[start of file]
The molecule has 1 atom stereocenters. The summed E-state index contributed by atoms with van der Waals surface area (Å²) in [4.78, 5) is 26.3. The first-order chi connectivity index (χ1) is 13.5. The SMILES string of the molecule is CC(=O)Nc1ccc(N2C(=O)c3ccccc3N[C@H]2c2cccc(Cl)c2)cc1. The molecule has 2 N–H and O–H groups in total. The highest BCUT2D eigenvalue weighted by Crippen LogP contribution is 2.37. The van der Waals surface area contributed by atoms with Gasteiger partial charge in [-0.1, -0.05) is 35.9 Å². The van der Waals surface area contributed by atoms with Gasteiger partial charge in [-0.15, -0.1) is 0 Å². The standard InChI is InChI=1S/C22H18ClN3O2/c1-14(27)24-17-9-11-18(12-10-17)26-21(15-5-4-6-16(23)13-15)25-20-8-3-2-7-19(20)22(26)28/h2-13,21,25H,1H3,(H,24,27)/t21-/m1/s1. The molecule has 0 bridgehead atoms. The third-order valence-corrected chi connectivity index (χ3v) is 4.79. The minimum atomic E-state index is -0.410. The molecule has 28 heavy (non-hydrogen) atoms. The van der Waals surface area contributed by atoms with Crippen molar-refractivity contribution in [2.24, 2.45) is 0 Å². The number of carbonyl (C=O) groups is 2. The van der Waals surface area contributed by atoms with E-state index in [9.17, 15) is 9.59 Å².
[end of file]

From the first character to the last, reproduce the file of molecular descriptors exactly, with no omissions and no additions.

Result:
The molecule has 1 atom stereocenters. The summed E-state index contributed by atoms with van der Waals surface area (Å²) in [4.78, 5) is 26.3. The first-order chi connectivity index (χ1) is 13.5. The SMILES string of the molecule is CC(=O)Nc1ccc(N2C(=O)c3ccccc3N[C@H]2c2cccc(Cl)c2)cc1. The molecule has 2 N–H and O–H groups in total. The highest BCUT2D eigenvalue weighted by Crippen LogP contribution is 2.37. The van der Waals surface area contributed by atoms with Gasteiger partial charge in [-0.1, -0.05) is 35.9 Å². The van der Waals surface area contributed by atoms with Gasteiger partial charge in [-0.15, -0.1) is 0 Å². The standard InChI is InChI=1S/C22H18ClN3O2/c1-14(27)24-17-9-11-18(12-10-17)26-21(15-5-4-6-16(23)13-15)25-20-8-3-2-7-19(20)22(26)28/h2-13,21,25H,1H3,(H,24,27)/t21-/m1/s1. The molecule has 0 bridgehead atoms. The third-order valence-corrected chi connectivity index (χ3v) is 4.79. The minimum atomic E-state index is -0.410. The molecule has 28 heavy (non-hydrogen) atoms. The van der Waals surface area contributed by atoms with Crippen molar-refractivity contribution in [2.24, 2.45) is 0 Å². The number of carbonyl (C=O) groups is 2. The van der Waals surface area contributed by atoms with E-state index in [9.17, 15) is 9.59 Å².